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Hunger Among Baby Boomers: A Growing Problem

Older baby boomers may be more vulnerable to hunger than other age groups, according to a new report. Credit: gleangenie/
Older baby boomers may be more vulnerable to hunger than other age groups, according to a new report. Credit: gleangenie/
August 28, 2015

DETROIT - As the Baby Boom generation continues its march toward senior status, experts say particular economic and health factors make them more vulnerable to hunger than other age groups.

According to the latest Feeding America report, 13 million adults age 50 and older now receive some sort of charitable food assistance.

Anne Schenk, vice president for advancement at Gleaners Community Food Bank of Southeastern Michigan, said pre-seniors, as those age 50 to 64 are sometimes called, who don't yet qualify for Medicare or Social Security can fall into a gap where they find themselves with rising costs but diminishing resources.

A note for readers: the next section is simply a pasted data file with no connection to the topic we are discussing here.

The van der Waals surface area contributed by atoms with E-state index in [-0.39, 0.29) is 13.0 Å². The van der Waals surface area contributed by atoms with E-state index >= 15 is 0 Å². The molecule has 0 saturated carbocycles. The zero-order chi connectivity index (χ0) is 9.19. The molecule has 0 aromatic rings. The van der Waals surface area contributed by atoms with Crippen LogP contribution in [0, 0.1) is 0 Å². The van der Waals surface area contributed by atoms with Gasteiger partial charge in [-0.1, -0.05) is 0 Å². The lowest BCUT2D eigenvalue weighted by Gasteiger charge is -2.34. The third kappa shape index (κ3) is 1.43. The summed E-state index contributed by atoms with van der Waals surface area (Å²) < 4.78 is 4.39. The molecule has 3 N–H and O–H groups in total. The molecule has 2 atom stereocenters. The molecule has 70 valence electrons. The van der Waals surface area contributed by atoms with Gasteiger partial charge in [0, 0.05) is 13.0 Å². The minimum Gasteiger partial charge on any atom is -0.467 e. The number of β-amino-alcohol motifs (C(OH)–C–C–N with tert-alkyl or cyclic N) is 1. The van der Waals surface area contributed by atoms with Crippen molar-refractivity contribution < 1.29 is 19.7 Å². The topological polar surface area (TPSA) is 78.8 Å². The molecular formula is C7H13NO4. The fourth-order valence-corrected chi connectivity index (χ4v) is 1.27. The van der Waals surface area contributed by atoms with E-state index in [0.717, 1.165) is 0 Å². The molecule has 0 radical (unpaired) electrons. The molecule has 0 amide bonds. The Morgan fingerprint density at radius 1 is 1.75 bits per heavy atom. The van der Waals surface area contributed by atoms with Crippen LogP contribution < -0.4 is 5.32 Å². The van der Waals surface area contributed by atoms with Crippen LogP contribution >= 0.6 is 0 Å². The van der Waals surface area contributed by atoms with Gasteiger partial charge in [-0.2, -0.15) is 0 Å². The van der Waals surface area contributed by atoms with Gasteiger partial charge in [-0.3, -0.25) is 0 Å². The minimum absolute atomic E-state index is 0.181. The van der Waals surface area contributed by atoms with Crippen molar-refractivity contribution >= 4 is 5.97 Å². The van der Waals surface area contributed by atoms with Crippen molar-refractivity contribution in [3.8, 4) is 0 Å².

"It gets harder to get re-employed if you've lost your job, we've seen wages drop, the cost of medical care has risen, and people who are aging typically have more medical concerns," she said.

According to the study by Feeding America, a nationwide network of food banks, 62 percent of older adult clients at food banks and pantries fall into this age group. Schenk said the food-insecurity rate among older adults in Southeast Michigan rose from 7 percent in 2010, to 17 percent in 2014.

While much older seniors who lived through the Great Depression might hesitate to seek assistance because they feel others need it more than they do, Schenk said, pre-seniors can have other obstacles to seeking help.

"If they haven't had any experience with the social-service system," she said, "they may not know where to go, or how to get help, or that they might qualify for any kind of help at all."

Given that by the year 2040, it's expected that there will be twice as many older adults than in 2000, Schenk said it's all the more important for communities to take care of each other, checking in on older neighbors and relatives and helping to point them toward resources such as food banks and safety-net programs when necessary.

The report is online at

Mona Shand, Public News Service - MI